There’s never been a better time to have at at-home “gym.” Even as public facilities start to reopen, it’s nice to have some basic equipment to yourself–no driving, waiting, or worrying involved. It’s also a one-time investment that, all in, shouldn’t cost more than a month or two of a typical gym membership.
Final selling point: Besides the equipment required for my twice-a-week heavy lifting sessions, all but a few of the pre-run, workout, and recovery tools I use on a regular basis fit inside a wicker basket. A dedicated workout space is nice, but definitely not required.
Here are the 13 tools that I rely on most:
Mini Resistance Bands– I love these little guys for pre-run activation (monster walks!) and post-run glute and hip work (clams, butt bridges, etc.). I’ve had a set for a few years, but almost exclusively use the yellow and green ones (least resistance), since I see them as a muscle firing aid rather than tools for big strength gains.
Lacrosse Ball– The only remnant of my few seasons as a lacrosse player, this ball comes in handy every morning when I’m getting my body ready to run. I mostly use it on my calves and hip/glute area, which seem to always be tight and which respond well to a little digging—ball on the ground, body weight on top, legs working through a range of motion.
Stretch Strap– I use this for ankle mobility before every single run, as well as for active isolated stretching most nights before bed. For true mobility, it’s important that this band doesn’t stretch.
Long Foam Roller– By far the biggest item on this list, my long foam roller serves 2 main purposes: loosening up my back before runs (with some pretty aggressive torso swivels/arm swings), and realigning my body at night (in T position, with my torso parallel and right on top of roller).
R4 Roller– I love rolling out my upper back on this hard roller every morning, and typically produce a few satisfying cracks. (I start rolling with my arms by my sides and then bring them behind my head for some intense-in-a-good-way feels.) The two notches in the middle also serve a similar purpose to the peanut roller I used to use separately.
Swiss Ball– There is so much you can do with a Swiss Ball, especially when it comes to fun core variations. (My sister recently taught me that these are also recommended for pregnant women, so there’s that too!) Just be sure you buy the right size, as some are gigantic and some are better suited to 5-feeters like myself.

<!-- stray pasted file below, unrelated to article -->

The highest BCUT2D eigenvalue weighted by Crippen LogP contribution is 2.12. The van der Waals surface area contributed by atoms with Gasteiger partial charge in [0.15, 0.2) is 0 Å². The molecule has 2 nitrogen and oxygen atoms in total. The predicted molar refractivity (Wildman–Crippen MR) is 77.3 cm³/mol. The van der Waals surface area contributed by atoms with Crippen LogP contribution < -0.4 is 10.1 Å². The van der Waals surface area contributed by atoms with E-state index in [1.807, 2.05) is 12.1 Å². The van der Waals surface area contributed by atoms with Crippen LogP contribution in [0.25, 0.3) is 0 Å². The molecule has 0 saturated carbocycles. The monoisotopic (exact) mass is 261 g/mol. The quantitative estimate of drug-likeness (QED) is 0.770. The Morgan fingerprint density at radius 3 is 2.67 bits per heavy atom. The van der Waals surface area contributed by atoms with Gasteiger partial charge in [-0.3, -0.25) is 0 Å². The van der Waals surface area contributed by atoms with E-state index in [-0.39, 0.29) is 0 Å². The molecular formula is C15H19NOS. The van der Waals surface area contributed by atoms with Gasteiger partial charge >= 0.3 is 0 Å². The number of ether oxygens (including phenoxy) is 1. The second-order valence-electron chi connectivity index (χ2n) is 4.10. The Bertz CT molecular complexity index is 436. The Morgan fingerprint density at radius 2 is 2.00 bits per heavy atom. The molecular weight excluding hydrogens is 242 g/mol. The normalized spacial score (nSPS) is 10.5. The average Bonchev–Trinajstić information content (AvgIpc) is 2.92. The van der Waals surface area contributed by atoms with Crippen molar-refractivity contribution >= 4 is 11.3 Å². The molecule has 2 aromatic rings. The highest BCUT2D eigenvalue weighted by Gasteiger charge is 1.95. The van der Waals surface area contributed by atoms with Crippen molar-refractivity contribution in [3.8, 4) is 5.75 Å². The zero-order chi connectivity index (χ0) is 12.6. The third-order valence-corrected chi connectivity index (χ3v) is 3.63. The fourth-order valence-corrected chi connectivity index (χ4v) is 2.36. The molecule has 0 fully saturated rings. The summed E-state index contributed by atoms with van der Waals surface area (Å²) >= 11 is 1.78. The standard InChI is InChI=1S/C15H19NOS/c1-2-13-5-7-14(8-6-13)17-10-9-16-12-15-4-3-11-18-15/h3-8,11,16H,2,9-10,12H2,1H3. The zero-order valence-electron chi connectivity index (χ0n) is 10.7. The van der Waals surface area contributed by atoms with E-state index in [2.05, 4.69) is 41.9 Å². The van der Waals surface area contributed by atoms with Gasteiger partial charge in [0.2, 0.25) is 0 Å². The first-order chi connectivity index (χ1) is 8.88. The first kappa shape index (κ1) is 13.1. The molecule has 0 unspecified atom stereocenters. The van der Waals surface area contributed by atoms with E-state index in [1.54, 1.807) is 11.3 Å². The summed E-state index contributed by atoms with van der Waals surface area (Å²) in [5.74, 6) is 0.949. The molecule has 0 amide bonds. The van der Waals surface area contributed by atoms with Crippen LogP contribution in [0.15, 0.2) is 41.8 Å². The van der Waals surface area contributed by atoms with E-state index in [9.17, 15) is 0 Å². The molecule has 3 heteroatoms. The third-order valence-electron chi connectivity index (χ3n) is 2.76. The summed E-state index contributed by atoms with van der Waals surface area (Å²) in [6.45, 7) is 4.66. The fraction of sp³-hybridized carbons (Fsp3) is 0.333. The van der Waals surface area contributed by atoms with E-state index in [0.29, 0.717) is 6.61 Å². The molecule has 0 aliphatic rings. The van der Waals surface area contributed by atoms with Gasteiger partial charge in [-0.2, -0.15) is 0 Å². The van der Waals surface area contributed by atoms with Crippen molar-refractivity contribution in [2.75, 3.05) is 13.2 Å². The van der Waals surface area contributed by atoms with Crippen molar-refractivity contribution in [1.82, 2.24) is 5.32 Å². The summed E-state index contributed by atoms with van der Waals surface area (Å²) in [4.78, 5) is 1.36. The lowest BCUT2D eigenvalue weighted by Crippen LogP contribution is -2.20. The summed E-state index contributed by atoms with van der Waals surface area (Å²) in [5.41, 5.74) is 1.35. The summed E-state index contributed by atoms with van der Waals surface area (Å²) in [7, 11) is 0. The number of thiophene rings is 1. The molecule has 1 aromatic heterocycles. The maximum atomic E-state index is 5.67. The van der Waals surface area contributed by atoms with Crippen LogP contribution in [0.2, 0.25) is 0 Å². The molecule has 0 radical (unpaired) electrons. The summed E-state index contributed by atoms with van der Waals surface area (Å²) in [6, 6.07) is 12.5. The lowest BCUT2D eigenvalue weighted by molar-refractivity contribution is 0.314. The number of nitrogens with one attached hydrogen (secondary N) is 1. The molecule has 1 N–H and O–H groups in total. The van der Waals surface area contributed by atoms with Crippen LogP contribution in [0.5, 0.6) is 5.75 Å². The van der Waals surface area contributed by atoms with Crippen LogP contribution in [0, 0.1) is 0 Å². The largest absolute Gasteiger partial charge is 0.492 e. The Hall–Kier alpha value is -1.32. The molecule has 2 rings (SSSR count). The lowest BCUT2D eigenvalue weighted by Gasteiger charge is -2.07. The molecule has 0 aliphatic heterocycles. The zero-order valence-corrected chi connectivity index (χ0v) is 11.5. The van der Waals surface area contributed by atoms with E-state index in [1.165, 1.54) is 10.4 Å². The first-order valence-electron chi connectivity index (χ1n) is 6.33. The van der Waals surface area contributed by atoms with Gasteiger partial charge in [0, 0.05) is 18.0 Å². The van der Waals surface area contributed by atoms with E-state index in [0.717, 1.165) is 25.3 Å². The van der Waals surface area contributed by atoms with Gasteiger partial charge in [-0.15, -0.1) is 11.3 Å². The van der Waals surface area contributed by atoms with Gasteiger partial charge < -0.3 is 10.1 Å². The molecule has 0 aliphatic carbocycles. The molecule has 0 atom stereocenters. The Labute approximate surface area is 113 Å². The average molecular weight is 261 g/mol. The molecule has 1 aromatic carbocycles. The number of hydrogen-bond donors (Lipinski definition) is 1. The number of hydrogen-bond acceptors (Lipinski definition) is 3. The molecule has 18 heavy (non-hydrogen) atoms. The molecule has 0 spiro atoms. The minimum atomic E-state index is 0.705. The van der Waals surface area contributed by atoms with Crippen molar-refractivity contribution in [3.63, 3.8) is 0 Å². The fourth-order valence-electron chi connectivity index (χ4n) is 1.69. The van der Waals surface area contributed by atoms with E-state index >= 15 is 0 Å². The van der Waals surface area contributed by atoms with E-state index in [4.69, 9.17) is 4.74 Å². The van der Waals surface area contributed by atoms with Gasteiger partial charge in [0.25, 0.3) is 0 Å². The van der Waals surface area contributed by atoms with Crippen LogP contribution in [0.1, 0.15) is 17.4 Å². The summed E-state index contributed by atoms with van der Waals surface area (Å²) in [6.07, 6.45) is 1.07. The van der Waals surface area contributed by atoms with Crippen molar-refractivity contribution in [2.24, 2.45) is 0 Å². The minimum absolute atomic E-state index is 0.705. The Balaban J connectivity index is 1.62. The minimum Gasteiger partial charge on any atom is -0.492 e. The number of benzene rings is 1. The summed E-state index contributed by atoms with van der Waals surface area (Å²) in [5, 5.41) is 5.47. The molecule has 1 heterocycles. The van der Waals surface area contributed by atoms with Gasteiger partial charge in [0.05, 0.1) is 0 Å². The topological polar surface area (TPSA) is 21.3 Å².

Power Band– I use a long, thick band like this one a couple days a week for added resistance on body squats, side lunges, Bulgarian lunges, and such, usually tied to something heavy (like a sturdy post or furniture leg).
Red TheraBand– The resistance level of this band doesn’t matter so much, as long as it stretches and is at least as long as your wingspan. I use mine pre-run to open up my back (banded pull-aparts and rainbows) and work on ankle mobility (inversion and eversion).
10-lb. Medicine Ball– If you’re going to have one medicine ball on hand, I think a 10-pound one is a good choice. It’s a nice weight for core and arm work and can work in a pinch as a back roller too.
Ab Roller Wheel– I’ve been surprised at how often my husband and I use our little ab roller. It seems gimmicky, but actually requires some real arm and core strength to control. We mostly use this between reps while lifting.
MOBO Board– While trying to kick a little ankle/Achilles/foot flare-up this spring, I jumped on the MOBO bandwagon, and have been really impressed with it so far. It’s perfect for work on stability, coordination, and foot/ankle strength, and is endlessly versatile as far as what you can do on it.
R8 Roller– The OG of Roll Recovery products, the R8 irons out kinks in my muscles like nothing else can. While it’s designed to work on almost any body part, I find it especially effective on my chronically tight calves. I use this at least once a day, and sometimes several more.
Pull-Up Bar– I think that arm strength is underrated among runners, and I’ve always thought pull-ups are one of the best bangs for your buck. We have a bar that fits in a door frame and offers several grip options, which I try to rotate through.
For more info on some of these products and the way I use them, check out this post on my standard pre- and post-run routines.
Also, know that you don’t necessarily need to go out and buy all of these things if you don’t have them. I wrote a Runner’s World piece on being creative with your recovery tools, many of which you may already have at home without even realizing it. The same idea applies to all workout equipment, as far as I’m concerned.